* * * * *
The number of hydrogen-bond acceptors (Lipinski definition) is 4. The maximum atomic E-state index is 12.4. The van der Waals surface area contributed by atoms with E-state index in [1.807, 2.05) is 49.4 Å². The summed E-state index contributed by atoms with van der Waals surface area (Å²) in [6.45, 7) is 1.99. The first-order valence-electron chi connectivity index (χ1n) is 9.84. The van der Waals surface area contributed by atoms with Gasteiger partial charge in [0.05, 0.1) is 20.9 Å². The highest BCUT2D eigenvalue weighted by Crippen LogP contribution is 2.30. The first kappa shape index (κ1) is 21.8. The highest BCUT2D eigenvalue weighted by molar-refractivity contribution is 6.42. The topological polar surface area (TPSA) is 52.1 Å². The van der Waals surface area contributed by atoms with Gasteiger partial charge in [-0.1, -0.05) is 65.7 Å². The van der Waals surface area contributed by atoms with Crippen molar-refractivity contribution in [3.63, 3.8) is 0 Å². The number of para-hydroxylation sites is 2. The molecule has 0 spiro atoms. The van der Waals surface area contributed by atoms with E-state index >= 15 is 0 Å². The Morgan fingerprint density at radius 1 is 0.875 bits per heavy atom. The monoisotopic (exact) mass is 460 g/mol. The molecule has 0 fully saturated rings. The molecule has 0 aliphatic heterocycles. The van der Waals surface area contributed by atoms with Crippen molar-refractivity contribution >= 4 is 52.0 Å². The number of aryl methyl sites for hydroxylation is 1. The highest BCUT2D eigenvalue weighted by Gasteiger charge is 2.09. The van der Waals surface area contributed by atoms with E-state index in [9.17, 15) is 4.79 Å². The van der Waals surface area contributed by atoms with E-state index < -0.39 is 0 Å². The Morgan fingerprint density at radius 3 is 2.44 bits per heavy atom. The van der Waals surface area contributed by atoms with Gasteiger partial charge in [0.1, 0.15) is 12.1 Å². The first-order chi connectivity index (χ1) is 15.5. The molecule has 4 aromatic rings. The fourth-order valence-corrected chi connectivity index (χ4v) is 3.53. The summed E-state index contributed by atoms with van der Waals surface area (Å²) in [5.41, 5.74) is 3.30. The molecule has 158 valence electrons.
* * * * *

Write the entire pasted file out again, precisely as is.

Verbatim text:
The number of hydrogen-bond acceptors (Lipinski definition) is 4. The maximum atomic E-state index is 12.4. The van der Waals surface area contributed by atoms with E-state index in [1.807, 2.05) is 49.4 Å². The summed E-state index contributed by atoms with van der Waals surface area (Å²) in [6.45, 7) is 1.99. The first-order valence-electron chi connectivity index (χ1n) is 9.84. The van der Waals surface area contributed by atoms with Gasteiger partial charge in [0.05, 0.1) is 20.9 Å². The highest BCUT2D eigenvalue weighted by Crippen LogP contribution is 2.30. The first kappa shape index (κ1) is 21.8. The highest BCUT2D eigenvalue weighted by molar-refractivity contribution is 6.42. The topological polar surface area (TPSA) is 52.1 Å². The van der Waals surface area contributed by atoms with Gasteiger partial charge in [-0.1, -0.05) is 65.7 Å². The van der Waals surface area contributed by atoms with Crippen molar-refractivity contribution in [3.63, 3.8) is 0 Å². The number of para-hydroxylation sites is 2. The molecule has 0 spiro atoms. The van der Waals surface area contributed by atoms with E-state index >= 15 is 0 Å². The Morgan fingerprint density at radius 1 is 0.875 bits per heavy atom. The monoisotopic (exact) mass is 460 g/mol. The molecule has 0 fully saturated rings. The molecule has 0 aliphatic heterocycles. The van der Waals surface area contributed by atoms with Crippen molar-refractivity contribution >= 4 is 52.0 Å². The number of aryl methyl sites for hydroxylation is 1. The highest BCUT2D eigenvalue weighted by Gasteiger charge is 2.09. The van der Waals surface area contributed by atoms with E-state index in [9.17, 15) is 4.79 Å². The van der Waals surface area contributed by atoms with E-state index < -0.39 is 0 Å². The Morgan fingerprint density at radius 3 is 2.44 bits per heavy atom. The van der Waals surface area contributed by atoms with Gasteiger partial charge in [0.1, 0.15) is 12.1 Å². The first-order chi connectivity index (χ1) is 15.5. The molecule has 4 aromatic rings. The fourth-order valence-corrected chi connectivity index (χ4v) is 3.53. The summed E-state index contributed by atoms with van der Waals surface area (Å²) in [5.41, 5.74) is 3.30. The molecule has 158 valence electrons.